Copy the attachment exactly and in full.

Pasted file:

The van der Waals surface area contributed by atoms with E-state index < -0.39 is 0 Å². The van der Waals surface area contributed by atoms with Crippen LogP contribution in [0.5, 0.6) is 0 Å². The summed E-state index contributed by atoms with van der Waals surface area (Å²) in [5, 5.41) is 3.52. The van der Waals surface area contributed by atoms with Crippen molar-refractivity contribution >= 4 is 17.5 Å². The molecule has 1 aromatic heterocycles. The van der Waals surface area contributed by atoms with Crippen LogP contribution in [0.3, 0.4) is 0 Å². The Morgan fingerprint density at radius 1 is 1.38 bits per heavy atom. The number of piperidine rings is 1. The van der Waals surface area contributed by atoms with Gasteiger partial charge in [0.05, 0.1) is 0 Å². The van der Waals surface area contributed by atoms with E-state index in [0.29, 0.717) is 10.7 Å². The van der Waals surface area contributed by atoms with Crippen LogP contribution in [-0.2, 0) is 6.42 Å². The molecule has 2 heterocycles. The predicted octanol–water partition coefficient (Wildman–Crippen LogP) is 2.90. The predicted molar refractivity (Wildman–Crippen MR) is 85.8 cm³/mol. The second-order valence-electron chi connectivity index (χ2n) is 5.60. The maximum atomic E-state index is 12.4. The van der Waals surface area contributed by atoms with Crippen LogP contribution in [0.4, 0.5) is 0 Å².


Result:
The van der Waals surface area contributed by atoms with E-state index < -0.39 is 0 Å². The van der Waals surface area contributed by atoms with Crippen LogP contribution in [0.5, 0.6) is 0 Å². The summed E-state index contributed by atoms with van der Waals surface area (Å²) in [5, 5.41) is 3.52. The van der Waals surface area contributed by atoms with Crippen molar-refractivity contribution >= 4 is 17.5 Å². The molecule has 1 aromatic heterocycles. The van der Waals surface area contributed by atoms with Crippen LogP contribution in [0.3, 0.4) is 0 Å². The Morgan fingerprint density at radius 1 is 1.38 bits per heavy atom. The number of piperidine rings is 1. The van der Waals surface area contributed by atoms with Gasteiger partial charge in [0.05, 0.1) is 0 Å². The van der Waals surface area contributed by atoms with E-state index in [0.29, 0.717) is 10.7 Å². The van der Waals surface area contributed by atoms with Crippen LogP contribution in [-0.2, 0) is 6.42 Å². The molecule has 2 heterocycles. The predicted octanol–water partition coefficient (Wildman–Crippen LogP) is 2.90. The predicted molar refractivity (Wildman–Crippen MR) is 85.8 cm³/mol. The second-order valence-electron chi connectivity index (χ2n) is 5.60. The maximum atomic E-state index is 12.4. The van der Waals surface area contributed by atoms with Crippen LogP contribution in [0.4, 0.5) is 0 Å².